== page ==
Because PSD-95 controls synaptic AMPA receptor number (4), we next asked whether application of LGI1 to hippocampal slices would influence glutamatergic transmission. Incubation of hippocampal slices in LGI1-AP significantly increased the synaptic AMPA/NMDA ratio (Fig. 4A) (control = 0.60 ± 0.046; LGI1 = 0.90 ± 0.10; n = 23 for each group; P < 0.05); nontagged LGI1 showed a similar effect, so we pooled the data. The effects of LGI1 on synaptic currents could be prevented by preincubation of LGI1 with ADAM22-ED (Fig. 4A) (ADAM22-ED = 0.59 ± 0.06; LGI1+ADAM22-ED = 0.65 ± 0.07), suggesting that an interaction between LGI1 and ADAM22 was required for the increased AMPA/NMDA ratio. To determine whether LGI1 directly affects the number of synaptic AMPARs, we measured AMPAR-mediated spontaneous miniature excitatory postsynaptic currents (mEPSCs). LGI1 incubation increased the average amplitude of these events (n = 17, both groups, P < 0.005), and preincubation of LGI1 with ADAM22-ED blocked this increase (Fig. 4, B and D). The frequency of spontaneous events was also increased, likely due to the increased detection of enlarged events that now reached threshold (Fig. 4C) (n = 17, each group, P < 0.005). Supporting the electrophysiological recording, LGI1 expression significantly increased AMPA receptor surface expression in cultured hippocampal neurons (fig. S8).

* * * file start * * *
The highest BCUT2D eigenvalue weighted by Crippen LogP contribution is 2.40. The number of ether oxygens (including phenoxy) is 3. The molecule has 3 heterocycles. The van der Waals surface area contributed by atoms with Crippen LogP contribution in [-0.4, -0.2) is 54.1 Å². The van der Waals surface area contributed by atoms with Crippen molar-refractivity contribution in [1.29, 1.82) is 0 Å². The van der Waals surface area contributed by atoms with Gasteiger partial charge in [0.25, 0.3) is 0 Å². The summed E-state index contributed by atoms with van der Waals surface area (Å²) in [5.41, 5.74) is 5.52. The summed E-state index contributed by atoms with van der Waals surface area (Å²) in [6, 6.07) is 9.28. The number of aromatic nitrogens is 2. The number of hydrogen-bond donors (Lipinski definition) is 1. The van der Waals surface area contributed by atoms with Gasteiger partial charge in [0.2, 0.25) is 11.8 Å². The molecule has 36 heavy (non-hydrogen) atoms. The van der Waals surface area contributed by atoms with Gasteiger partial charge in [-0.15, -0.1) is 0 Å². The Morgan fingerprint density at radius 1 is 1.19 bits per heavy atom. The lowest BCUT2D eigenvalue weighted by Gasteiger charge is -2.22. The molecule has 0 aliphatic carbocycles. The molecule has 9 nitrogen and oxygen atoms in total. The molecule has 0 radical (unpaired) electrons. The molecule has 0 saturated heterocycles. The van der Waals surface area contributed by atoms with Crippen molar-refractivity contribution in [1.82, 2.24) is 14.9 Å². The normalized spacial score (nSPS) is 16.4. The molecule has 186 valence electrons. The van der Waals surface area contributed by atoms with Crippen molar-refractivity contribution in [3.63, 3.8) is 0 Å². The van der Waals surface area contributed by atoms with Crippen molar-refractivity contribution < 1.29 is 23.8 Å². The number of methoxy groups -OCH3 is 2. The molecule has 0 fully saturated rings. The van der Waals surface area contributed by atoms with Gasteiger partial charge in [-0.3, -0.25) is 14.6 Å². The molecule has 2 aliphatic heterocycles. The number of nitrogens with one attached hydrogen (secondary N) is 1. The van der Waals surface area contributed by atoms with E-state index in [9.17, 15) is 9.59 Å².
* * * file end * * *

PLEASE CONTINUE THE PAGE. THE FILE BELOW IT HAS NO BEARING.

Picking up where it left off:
Fig. 4.

LGI1 selectively enhances AMPAR-mediated synaptic currents. (A) Incubation of slices in buffer containing LGI1 media significantly increased the synaptic AMPA/NMDA ratio (P < 0.05), and the effect was blocked by preincubation of LGI1 with the soluble form of ADAM22 (AD22-ED). (B to D) Incubation of hippocampal slices with LGI1-containing media increases synaptic AMPA receptor numbers. (B) Cumulative distribution plot of mEPSCs from cells in slices incubated in LGI1 as compared with control (P < 0.005). (C) Cumulative distribution plot of the interevent interval of mEPSCs in the same cells as in (B) (P < 0.005). (D) The increase in mEPSC amplitude by LGI1 was reduced by preincubation with the extracellular domain of ADAM22. (E) LGI1 incubation does not alter the magnitude of pairing-induced whole-cell LTP. (F) No change in paired-pulse ratio is seen in slices incubated in LGI1, ADAM22-ED, or both (P = 0.68).